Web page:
Last Run of the No. 7 South Calgary Streetcar

November 7, 2023 marks the 75th anniversary of the last run of the South Calgary street car

It was a typical Sunday, November 7, 1948, the suburban quiet occasionally interrupted by the familiar squeak and rattle of the South Calgary streetcar.  By Monday morning’s “rush hour” (such as it was back then), a diesel-powered bus was temporarily on the route.* The streetcar tracks were soon torn up.  A trolley bus, on rubber wheels powered by overhead wires, took over in February 1949 and ran until 1974.

From 1913 – 1948, the No. 7 streetcar had travelled a counter-clockwise loop around South Calgary: It came up 14th Street to 26th Avenue, travelled west to 20th Street, rolled down the hill to the corner of 34th Avenue, travelled east on 34th, and then turned back down 14th Street to the center of town.  The route was part of an extensive streetcar network developed in the early 20th century to connect the center of town to far-flung industrial areas and new “streetcar suburbs” like South Calgary.

The South Calgary route took on more passengers after the opening of Currie Barracks in 1933, a short walk away from the closest stop, and more still as the military base grew during World War 2.  There was increased frequency and a night-owl late night service during the war.

By the late 1940s the war was over, and Calgary was on the edge of another boom following the big oil strike in Leduc in 1947. Next to South Calgary, new suburbs were springing up in Altadore and Knob Hill.  All of Calgary’s streetcars at this time were still the originals, carefully maintained through lean years of economic depression and war. With Calgary’s new growth, all of them were replaced by busses by 1950.

The new No. 7 trolley bus, powered by a web of overhead electrical wires, took a different route than the old streetcar – it went straight down 33rd Avenue and turned around at a loop a half-block west of where the Petro-Canada station is now.  This was not far past the Marda Theatre, which opened in 1951 at the corner of 20th Street where Global Pets is today (renamed the Odeon in 1964 it closed in 1989).  By the late 1950s a line also went down 20th Street, like the No. 7 does today.

Marda Loop takes its name from the theatre and these two “loops” – the old streetcar loop around South Calgary, and the later trolley bus loop on 33rd Avenue.  And the No. 7 route designation has never changed.  Since October 2023, hourly chimes at the corner of 20th Street and 34th Avenue, where the street car turned towards downtown, rings out the legacy of the Marda Loop Streetcar.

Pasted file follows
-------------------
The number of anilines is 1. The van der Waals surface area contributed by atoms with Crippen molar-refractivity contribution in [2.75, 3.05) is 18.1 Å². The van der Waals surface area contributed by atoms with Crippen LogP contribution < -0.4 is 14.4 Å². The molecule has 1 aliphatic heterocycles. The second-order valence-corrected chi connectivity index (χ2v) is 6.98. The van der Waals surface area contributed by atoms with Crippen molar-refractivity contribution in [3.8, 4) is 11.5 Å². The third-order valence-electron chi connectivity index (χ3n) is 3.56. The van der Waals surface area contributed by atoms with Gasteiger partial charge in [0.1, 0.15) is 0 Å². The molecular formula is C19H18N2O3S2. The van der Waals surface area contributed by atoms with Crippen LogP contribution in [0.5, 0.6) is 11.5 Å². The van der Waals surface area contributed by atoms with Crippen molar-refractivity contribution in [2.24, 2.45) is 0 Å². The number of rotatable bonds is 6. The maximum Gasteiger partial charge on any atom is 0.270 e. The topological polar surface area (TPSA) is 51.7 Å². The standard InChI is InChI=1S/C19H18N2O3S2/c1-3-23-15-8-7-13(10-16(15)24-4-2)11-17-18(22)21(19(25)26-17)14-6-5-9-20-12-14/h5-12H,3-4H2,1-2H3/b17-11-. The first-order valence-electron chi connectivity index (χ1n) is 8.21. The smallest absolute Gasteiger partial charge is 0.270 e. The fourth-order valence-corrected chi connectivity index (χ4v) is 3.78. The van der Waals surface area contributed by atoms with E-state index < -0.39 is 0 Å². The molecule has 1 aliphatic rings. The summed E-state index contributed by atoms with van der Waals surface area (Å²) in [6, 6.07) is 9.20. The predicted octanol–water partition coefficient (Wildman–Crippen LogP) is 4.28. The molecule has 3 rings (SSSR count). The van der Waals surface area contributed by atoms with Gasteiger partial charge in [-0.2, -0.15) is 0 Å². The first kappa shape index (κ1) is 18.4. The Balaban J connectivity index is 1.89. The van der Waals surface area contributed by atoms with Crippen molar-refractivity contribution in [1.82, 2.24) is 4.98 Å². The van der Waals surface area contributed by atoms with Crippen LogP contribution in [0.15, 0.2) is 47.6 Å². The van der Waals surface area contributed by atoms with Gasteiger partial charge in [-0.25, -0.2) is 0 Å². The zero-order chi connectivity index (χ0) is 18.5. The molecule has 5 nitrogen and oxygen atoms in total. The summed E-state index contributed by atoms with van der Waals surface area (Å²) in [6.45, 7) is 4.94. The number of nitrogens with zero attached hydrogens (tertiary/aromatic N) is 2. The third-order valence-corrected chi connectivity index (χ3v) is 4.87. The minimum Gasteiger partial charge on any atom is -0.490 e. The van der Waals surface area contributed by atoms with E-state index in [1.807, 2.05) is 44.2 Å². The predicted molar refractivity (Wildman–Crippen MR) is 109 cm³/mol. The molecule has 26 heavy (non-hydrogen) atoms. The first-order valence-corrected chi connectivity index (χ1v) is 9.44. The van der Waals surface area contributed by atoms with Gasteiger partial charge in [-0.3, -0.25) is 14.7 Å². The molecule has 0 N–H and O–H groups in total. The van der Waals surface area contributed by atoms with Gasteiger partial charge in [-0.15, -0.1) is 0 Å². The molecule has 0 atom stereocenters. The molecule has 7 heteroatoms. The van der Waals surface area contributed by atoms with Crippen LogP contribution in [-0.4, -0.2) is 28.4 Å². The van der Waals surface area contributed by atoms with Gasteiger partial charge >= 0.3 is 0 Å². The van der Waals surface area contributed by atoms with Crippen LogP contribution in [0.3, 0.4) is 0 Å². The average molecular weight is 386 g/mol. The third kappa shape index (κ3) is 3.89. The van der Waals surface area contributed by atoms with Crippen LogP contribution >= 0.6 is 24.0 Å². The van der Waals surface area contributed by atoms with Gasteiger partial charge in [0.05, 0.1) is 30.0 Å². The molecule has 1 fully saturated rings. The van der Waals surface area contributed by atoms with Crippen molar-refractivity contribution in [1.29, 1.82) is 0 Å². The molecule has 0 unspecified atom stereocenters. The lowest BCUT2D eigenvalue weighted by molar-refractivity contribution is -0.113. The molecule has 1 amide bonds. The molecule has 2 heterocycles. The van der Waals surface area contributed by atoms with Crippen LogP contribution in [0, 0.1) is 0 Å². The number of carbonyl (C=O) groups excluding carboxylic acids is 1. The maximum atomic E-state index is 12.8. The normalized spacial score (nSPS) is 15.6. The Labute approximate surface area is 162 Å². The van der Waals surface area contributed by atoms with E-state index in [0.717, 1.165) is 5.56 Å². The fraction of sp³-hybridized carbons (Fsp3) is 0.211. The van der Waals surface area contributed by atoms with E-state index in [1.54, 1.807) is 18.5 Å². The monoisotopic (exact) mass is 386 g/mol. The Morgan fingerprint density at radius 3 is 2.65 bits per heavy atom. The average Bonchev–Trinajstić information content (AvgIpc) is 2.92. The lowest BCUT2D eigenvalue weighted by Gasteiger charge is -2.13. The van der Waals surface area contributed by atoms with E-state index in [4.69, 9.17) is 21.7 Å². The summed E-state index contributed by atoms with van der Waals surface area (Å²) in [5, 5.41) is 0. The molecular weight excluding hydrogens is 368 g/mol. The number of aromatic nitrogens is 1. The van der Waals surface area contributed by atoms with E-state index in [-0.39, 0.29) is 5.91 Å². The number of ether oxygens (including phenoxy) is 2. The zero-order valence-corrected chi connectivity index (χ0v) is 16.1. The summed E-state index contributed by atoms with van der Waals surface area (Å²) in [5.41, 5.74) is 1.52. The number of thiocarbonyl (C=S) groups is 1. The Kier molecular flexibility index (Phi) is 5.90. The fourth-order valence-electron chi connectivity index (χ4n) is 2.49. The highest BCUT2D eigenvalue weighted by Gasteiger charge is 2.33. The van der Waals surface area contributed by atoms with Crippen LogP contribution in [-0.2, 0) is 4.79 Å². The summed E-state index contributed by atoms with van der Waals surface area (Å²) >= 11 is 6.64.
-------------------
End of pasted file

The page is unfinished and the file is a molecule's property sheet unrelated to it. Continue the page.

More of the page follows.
*  Calgary’s last streetcars were decommissioned in 1950.

Marda Loop streetcar facts

  • During World War 2 a “night-owl” tram was added to the #7 route for the convenience of soldiers? Currie Barracks was only a seven-minute walk to the turn-around at 20th Street and 34th Avenue.
  • In 1934 a single streetcar ticket was 10 cents, that’s about $2.20 in 2023 money. The Calgary streetcar system was popular and ran at a profit; in 1912 the Calgary Herald editorialized that it was as necessary “as bread or boots”.
  • The #7 was the Blue and Orange Line, identified with a colour symbol on the front. Just few years ago we started calling our LRT lines and BRT routes by colour names again.

Streetcar service was more frequent than bus service in today. In 1945 there was Monday to Saturday 7.5-10 minute frequency, from 6 am to 1:15 am.

The No. 7 commute during wartime Calgary, from the Calgary Herald, March 6, 1945.

Did you know that the No. 7 bus goes north-south at 17th Avenue because of a deadly accident? On an icy December day in 1919, a South Calgary streetcar coming fast down the treacherous 14th Street hill derailed at the right-turn switch at 17th Avenue and crashed into Crooks Drug Store – one passenger was killed. After the accident, the switch was closed permanently in a north-south position so streetcars coming down the hill would go straight down 14th Street and turn at 12th Avenue instead. And that’s how it’s been ever since.

Did you know that Marda Loop almost wasn’t a loop? The original idea was to run two streetcar “stub lines” west of 14 th Street on 26 th Avenue and 32 nd Avenue. But it was deemed more efficient to connect them into a loop via 20 th Street. The plan for the line was also moved from 32 nd Avenue to 34 th Avenue. (Some tracks that had already been laid on 32 nd Avenue were removed at a cost of $250.)

Sources include Calgary’s Electric Streetcar by Colin K. Hatcher and Tom Schwarzkopf

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